June 1, 2006
America’s First Entertainment Architects
Long before Lapidus and Rockwell there was the sumptuous grandeur of Schultze & Weaver.
A couple of weeks after seeing the exhibition In Pursuit of Pleasure: Schultze & Weaver and the American Hotel at Miami’s Wolfsonian museum, I went over to the Waldorf-Astoria to see how Schultze & Weaver’s 1931 masterpiece was holding up. It’s still the New York White House (even if the president doesn’t like it much here); and Hilton Hotels, the current owner, has spent $400 million on restorations, primarily saving the place from its unfortunate disco-era alterations, such as a heavy dose of red-and-blue tasseled drapery. On the weekday morning that I walked through, the catering staff was busy setting up the grand ballroom for 1,100 guests. But the main event appeared to be a breakfast for vendors of Mastercard’s PayPass wireless payment system, whose enthusiasm for wirelessness seemed to extend especially to their cell-phone headsets, judging by several of them pacing the Park Avenue lobby. Under their feet was an original floor mosaic made from 148,000 hand-cut marble pieces, by French artist Louis Rigal. In human-size figures of varying ages it depicts the cycle of life and is matched by an allegorical wall mural showing the pleasures of music, dancing, and eating. Since last November those figures have been joined by another, tucked discreetly into a corner of the lobby’s lower level: the long-haired, vapid-faced, green-haloed goddess of Starbucks, which the hotel’s recent press materials describe as “the world’s best-known retailer, roaster, and brand of coffee.”
Seventy-five years on, the Waldorf—more or less as Schultze & Weaver designed it—is alive and kicking, sometimes impossibly decadent, sometimes embarrassingly gauche, but always extravagant, varied, and humming. When it opened Lewis Mumford wrote in the New Yorker, “Some buildings defy criticism by their almost miraculous mixture of good and bad elements, as difficult to sort as a thousand grains of light and dark sand.” I know what he means: the Waldorf may not be singular architecture, but it defines the culture, then as now.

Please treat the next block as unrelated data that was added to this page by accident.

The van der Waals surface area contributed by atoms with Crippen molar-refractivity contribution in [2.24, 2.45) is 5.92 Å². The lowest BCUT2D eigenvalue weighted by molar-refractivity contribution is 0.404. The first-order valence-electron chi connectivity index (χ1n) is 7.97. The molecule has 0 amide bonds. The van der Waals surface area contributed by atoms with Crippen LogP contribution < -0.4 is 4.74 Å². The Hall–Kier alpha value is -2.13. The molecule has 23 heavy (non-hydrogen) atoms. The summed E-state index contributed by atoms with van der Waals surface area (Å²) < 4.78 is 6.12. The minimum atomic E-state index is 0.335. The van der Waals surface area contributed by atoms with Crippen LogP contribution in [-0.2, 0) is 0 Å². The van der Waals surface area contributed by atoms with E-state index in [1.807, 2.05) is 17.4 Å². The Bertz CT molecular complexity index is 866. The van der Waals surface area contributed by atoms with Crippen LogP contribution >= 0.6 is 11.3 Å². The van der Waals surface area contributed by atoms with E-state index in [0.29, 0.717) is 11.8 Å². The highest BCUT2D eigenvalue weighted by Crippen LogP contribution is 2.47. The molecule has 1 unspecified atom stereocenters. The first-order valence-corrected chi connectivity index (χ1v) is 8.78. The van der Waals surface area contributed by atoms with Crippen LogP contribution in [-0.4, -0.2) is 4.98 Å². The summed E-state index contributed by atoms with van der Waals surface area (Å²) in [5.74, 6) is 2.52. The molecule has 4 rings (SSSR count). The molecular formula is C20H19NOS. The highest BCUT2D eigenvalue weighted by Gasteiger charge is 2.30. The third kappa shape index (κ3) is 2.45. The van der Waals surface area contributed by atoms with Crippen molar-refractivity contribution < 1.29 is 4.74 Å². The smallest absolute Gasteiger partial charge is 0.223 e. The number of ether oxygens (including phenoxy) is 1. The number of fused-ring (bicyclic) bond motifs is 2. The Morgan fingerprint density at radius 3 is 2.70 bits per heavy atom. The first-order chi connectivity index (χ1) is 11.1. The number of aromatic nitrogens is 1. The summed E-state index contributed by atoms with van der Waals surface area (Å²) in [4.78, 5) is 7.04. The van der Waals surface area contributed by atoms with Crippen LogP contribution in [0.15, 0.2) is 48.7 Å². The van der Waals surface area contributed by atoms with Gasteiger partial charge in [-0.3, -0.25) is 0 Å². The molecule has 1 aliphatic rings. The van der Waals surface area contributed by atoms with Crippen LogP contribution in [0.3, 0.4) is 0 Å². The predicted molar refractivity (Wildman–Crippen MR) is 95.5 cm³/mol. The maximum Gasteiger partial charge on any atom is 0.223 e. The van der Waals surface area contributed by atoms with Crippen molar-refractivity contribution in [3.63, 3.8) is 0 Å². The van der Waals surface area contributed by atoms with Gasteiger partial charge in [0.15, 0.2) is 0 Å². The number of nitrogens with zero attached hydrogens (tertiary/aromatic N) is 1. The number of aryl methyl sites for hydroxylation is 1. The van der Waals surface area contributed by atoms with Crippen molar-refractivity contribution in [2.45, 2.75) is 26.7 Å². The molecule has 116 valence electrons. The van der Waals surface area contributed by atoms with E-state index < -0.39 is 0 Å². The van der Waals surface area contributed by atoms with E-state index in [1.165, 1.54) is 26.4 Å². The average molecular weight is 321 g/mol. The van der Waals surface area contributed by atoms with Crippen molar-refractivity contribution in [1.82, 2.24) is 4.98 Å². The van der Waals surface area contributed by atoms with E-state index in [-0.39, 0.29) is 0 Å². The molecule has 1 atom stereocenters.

The exhibition at the Wolfsonian enjoys—and suffers—a similar fate. Walking through the galleries provides a sense of escape to a more glamorous era. But it also means walking the line between glamour and kitsch. The pleasure in In Pursuit of Pleasure is how successfully it argues for Schultze & Weaver’s influence on both in American culture. The firm helped make hotels the living rooms of American life. Its significance lies not in its work at the art of architecture but at the architecture of entertainment.
Leonard Schultze and S. Fullerton Weaver founded the firm in 1921, when both were in their forties and the postwar economic boom was just gathering steam. Schultze had worked on the design of Grand Central Terminal while at Warren & Wetmore, and he continued working on buildings surrounding Grand Central as the New York Central Railroad developed the area. Weaver was responsible primarily for the business, engineering, and real estate side of the practice, and also gave lots of parties. As gentlemen architects Schultze and Weaver lived in the same high society for which they began, in the early 1920s, to design a series of hotels around the country.
Their clients asked of them only one thing: to design a building that would allow the hotel to operate profitably. That required a vast and carefully calibrated infrastructure, but it also required atmosphere. Schultze & Weaver “offered an architecture of luxury, one that created environments designed to produce a sense of pleasure, privilege, and prestige,” Jonathan Mogul writes in the exhibition catalog, published by Princeton Architectural Press. This inevitably meant that the architects had nothing to do with the avant-garde of the day. While Richard Neutra was designing the Lovell House in Los Angeles, Schultze and Weaver were transferring Florentine Renaissance gardens to Miami Beach; while Le Corbusier was imagining his “radiant city,” they were detailing the Waldorf’s rococo sitting rooms. Regardless, their work became the stage set for popular American culture—in a way that even now Modernism cannot match.